Bucs rookie defensive tackle Gerald McCoy said that he takes personal responsibility for the Bucs ranking last in the NFL in run defense and sacks. McCoy, who was drafted third overall, has 16 tackles, three tackles for loss and no sacks on the season.
It’s Gerald McCoy’s fault that the Buccaneers defense is not rushing the passer, not stuffing the run and not playing well overall. That’s the way the rookie defensive tackle that was selected third overall in the 2010 NFL Draft feels.
“I know I am young, I am a rookie, but I am kind of one of those guys that has so much pride even though I am one of the youngest guys on the defense besides Brian Price,” McCoy said. “I feel like I am one of those guys who puts it all on my back. If the defense isn’t playing well it is all my fault. That’s how I feel. I’ve been in the film room early and stayed late. I don’t know what it is. I am going to keep working. I just need to fix it. I’m watching old tape, watching other pass rushers, other defensive linemen, watching everything and working on it. It’s one of those things were we just have to get better.”
After a humiliating 31-6 defeat at the hands of New Orleans, which dropped Tampa Bay to 3-2 on the season, McCoy said that he felt responsible for the team allowing the Saints to amass 477 yards, including a season-high 212 yards on the ground. The Bucs had allowed Pittsburgh’s Rashard Mendenhall to rush for 143 yards and Cincinnati’s Cedric Benson to roll up 144 yards on the ground in the last two games, but Tampa Bay gave up 158 yards on 15 carries (10.5 avg.) to Chris Ivory, an undrafted rookie from Tiffin University, who came into the game with just 119 yards on 29 carries over the last three games.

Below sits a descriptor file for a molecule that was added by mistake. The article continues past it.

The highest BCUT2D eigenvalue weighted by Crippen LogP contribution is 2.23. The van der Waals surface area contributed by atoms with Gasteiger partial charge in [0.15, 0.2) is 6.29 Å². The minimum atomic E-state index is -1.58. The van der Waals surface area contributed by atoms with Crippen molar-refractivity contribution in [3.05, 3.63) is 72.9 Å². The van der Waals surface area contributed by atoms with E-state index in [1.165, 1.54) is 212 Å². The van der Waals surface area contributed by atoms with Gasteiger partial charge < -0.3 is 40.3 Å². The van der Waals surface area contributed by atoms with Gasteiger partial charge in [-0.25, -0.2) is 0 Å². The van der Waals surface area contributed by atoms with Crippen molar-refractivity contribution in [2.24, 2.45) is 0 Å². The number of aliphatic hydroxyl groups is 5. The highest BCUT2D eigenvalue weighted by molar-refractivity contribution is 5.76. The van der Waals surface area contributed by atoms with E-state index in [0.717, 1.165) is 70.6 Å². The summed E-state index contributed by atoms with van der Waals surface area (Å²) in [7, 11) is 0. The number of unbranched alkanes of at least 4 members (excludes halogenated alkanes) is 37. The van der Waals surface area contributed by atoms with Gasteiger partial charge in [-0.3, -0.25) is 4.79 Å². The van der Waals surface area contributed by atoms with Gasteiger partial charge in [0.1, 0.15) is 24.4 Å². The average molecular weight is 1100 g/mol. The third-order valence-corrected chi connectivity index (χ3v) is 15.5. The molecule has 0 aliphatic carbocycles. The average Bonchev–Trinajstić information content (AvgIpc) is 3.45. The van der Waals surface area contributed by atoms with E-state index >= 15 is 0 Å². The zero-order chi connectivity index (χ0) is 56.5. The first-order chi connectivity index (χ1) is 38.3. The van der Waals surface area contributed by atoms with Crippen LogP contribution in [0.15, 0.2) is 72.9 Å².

The Saints came into Sunday’s game with the league’s 31st-ranked rushing attack, while the Bucs had the NFL’s 30th-ranked run defense. After surrendering a total of 785 yards on the ground through five games, Tampa Bay’s run defense has fallen to dead last in the NFL, which is where it ranked a year ago when it allowed opponents to rush for 2,531 yards on 529 carries and average 158.2 yards per game. After Sunday’s loss to the Saints, the Bucs defense is surrendering an embarrassing 157 rushing yards per game.
In an effort to improve against the run, McCoy has watched countless hours of game film from Tampa Bay’s glory days to try to pick up some tips to help shut down opponents’ running games. But McCoy noted that the Tampa 2 scheme run by former defensive coordinator Monte Kiffin, which was generally successful in stopping the run from 1996-2006, is different than the one deployed by head coach Raheem Morris, who serves as the Bucs defensive coordinator.
“It’s the old Bucs defense and how they played it,” McCoy said. “I sit and I watch it and I watch it and I watch it and say, ‘We can do that.’ But the thing is about the old Tampa 2 and how we play it, we are attack and react, and theirs was a little different [and they got upfield more]. We can play our gap and get upfield, but it’s not like when Booger [McFarland] and [Warren] Sapp jumped their gap and whether they reached him or not it was okay. It’s not like that now. I just have to learn to play the way we play it. That’s why I’ve been watching so much tape. I just put so much pressure on myself that I put a lot of the blame on me personally. Even though I am young I don’t want to use that as a crutch. Every time the defense plays bad I blame it on myself.”
McCoy, who had three tackles on Sunday and has 16 stops and three tackles for loss on the season, said that being too concerned with maintaining gap integrity is slowing him down, and that missing tackles from the front seven are hurting the defense.
“We play as a whole on defense, but the better I play the better the defense is,” McCoy said. “Some of those plays [on Sunday], if I fall back I make it. I was trying to be so gap sound, I need to just be a football player, fall back and make it. I’m so worried about playing the thing the right way instead of just making the play. It’s slowing me down.